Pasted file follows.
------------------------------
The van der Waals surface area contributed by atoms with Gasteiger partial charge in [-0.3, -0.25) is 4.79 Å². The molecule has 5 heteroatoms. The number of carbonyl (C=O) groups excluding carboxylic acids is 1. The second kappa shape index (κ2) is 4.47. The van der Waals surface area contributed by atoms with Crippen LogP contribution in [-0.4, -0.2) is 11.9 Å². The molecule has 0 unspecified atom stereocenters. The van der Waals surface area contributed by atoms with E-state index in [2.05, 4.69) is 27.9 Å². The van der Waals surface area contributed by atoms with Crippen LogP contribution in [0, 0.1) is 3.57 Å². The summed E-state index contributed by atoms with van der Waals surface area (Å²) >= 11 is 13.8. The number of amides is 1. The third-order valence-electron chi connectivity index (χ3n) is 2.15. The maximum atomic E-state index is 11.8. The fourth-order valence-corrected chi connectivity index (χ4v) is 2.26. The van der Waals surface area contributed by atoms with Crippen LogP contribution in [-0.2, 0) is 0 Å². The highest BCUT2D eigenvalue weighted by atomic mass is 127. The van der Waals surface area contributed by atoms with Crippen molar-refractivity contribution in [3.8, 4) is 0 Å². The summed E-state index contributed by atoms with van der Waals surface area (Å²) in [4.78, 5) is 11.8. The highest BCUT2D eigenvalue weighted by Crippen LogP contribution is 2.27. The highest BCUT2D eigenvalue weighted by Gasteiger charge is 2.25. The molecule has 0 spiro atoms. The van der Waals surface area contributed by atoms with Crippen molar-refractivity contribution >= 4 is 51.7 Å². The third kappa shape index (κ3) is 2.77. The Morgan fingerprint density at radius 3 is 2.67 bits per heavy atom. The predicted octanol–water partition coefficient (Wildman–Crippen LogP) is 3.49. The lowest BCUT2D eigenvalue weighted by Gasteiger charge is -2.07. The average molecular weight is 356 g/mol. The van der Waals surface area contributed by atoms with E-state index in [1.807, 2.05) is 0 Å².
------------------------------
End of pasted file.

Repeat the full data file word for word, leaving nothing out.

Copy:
The van der Waals surface area contributed by atoms with Gasteiger partial charge in [-0.3, -0.25) is 4.79 Å². The molecule has 5 heteroatoms. The number of carbonyl (C=O) groups excluding carboxylic acids is 1. The second kappa shape index (κ2) is 4.47. The van der Waals surface area contributed by atoms with Crippen LogP contribution in [-0.4, -0.2) is 11.9 Å². The molecule has 0 unspecified atom stereocenters. The van der Waals surface area contributed by atoms with E-state index in [2.05, 4.69) is 27.9 Å². The van der Waals surface area contributed by atoms with Crippen LogP contribution in [0, 0.1) is 3.57 Å². The summed E-state index contributed by atoms with van der Waals surface area (Å²) >= 11 is 13.8. The number of amides is 1. The third-order valence-electron chi connectivity index (χ3n) is 2.15. The maximum atomic E-state index is 11.8. The fourth-order valence-corrected chi connectivity index (χ4v) is 2.26. The van der Waals surface area contributed by atoms with Crippen LogP contribution in [-0.2, 0) is 0 Å². The highest BCUT2D eigenvalue weighted by atomic mass is 127. The van der Waals surface area contributed by atoms with Crippen molar-refractivity contribution in [3.8, 4) is 0 Å². The summed E-state index contributed by atoms with van der Waals surface area (Å²) in [4.78, 5) is 11.8. The highest BCUT2D eigenvalue weighted by Crippen LogP contribution is 2.27. The highest BCUT2D eigenvalue weighted by Gasteiger charge is 2.25. The molecule has 0 spiro atoms. The van der Waals surface area contributed by atoms with Crippen molar-refractivity contribution >= 4 is 51.7 Å². The third kappa shape index (κ3) is 2.77. The Morgan fingerprint density at radius 3 is 2.67 bits per heavy atom. The predicted octanol–water partition coefficient (Wildman–Crippen LogP) is 3.49. The lowest BCUT2D eigenvalue weighted by Gasteiger charge is -2.07. The average molecular weight is 356 g/mol. The van der Waals surface area contributed by atoms with E-state index in [1.807, 2.05) is 0 Å².